Cannondale has a small range of branded bottle cages, and the Nylon SSL is one of the cheaper ones, being made out of plastic. It offers good side access to the bottle, which is an advantage to those with smaller frames, but it didn't hold onto the bottle reliably enough for us to really recommend it.
We reviewed its posher cousin, the Evo Carbon, a while ago, which didn't fare very well, and I'm afraid the news is only a little better this time. This cage is available in two variants, each the mirror image of the other. It's designed such that the bottle comes out quite easily to one side (and not very easily to the other), so you can take your pick from the SSL and the SSR. Bear in mind, though, that because of the location of the mounts on most bikes, you'll almost certainly need one of each if you're going to fit two.
The SSL offers easy access from the left when mounted to the down tube, and from the right when mounted to the seat tube. Unusually, it's moulded in two pieces; here one is white and the other black. You can get a few other colour combinations to suit your bike too. Cannondale says that this is to allow the use of two different "durometers" of nylon, by which I am assuming it means stiffness. I couldn't honestly identify which was supposed to be the stiffer, and I half suspect that aesthetic reasons rather than material ones were the main justification.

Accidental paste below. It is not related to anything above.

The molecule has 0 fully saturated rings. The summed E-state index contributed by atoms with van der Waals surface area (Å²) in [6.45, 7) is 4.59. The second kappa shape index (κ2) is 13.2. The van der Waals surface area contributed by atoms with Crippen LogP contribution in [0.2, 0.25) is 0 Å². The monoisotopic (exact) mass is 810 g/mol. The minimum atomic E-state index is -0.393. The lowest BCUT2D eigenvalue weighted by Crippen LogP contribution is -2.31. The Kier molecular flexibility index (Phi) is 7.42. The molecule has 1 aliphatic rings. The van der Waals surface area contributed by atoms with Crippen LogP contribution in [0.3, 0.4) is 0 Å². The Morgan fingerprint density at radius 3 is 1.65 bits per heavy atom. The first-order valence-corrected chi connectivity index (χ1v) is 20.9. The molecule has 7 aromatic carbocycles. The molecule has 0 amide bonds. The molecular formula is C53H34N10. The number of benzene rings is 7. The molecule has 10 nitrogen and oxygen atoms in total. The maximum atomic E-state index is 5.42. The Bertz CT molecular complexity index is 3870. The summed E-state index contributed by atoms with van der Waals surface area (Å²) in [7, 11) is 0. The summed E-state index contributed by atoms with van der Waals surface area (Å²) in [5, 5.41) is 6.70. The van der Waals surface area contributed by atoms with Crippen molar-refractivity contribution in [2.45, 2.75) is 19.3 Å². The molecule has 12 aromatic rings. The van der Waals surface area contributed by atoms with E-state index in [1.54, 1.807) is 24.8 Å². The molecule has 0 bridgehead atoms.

And it does look pretty snazzy, I'd say, especially for a relatively cheap plastic cage. The white part is in the shape of the Cannondale "C" logo; branding is otherwise quite subtle, with the only printed logo located on the inside, underneath the bottom of the bottle.
A slight downside to the two-part construction is that it is a little more fiddly to fit to your bike (the mounting bolts secure the two halves together), but not by a whole lot. The mounting holes are actually slots, making it suitable if your bike has non-standard spacing between bosses.
Weighing in at 47g, marginally lower than the claimed weight, it's similar to other plastic or metal bottle cages; if you stretch to a carbon cage it'll be around half that, although we're talking pretty small differentials. Plastic bottle cages start at around half the cost of this one – here you're paying for the unusual design and the Cannondale brand.
Side-access cages can make it a bit easier to grab your bottle, as long as you remember to use the correct hand, but their main advantage is for use in smaller frames, where extracting a larger bottle can be quite fiddly otherwise. I found that it was pretty easy getting a bottle in and out, so it passes that part of the test.
The other key requirement is that it doesn't release the bottle without you wanting it to, and here it was less of a success. On the mostly smooth roads of Spain, where spent a few days riding, it held on without any issue for several hundred kilometres, but I found on the UK's winter roads it was less reliable.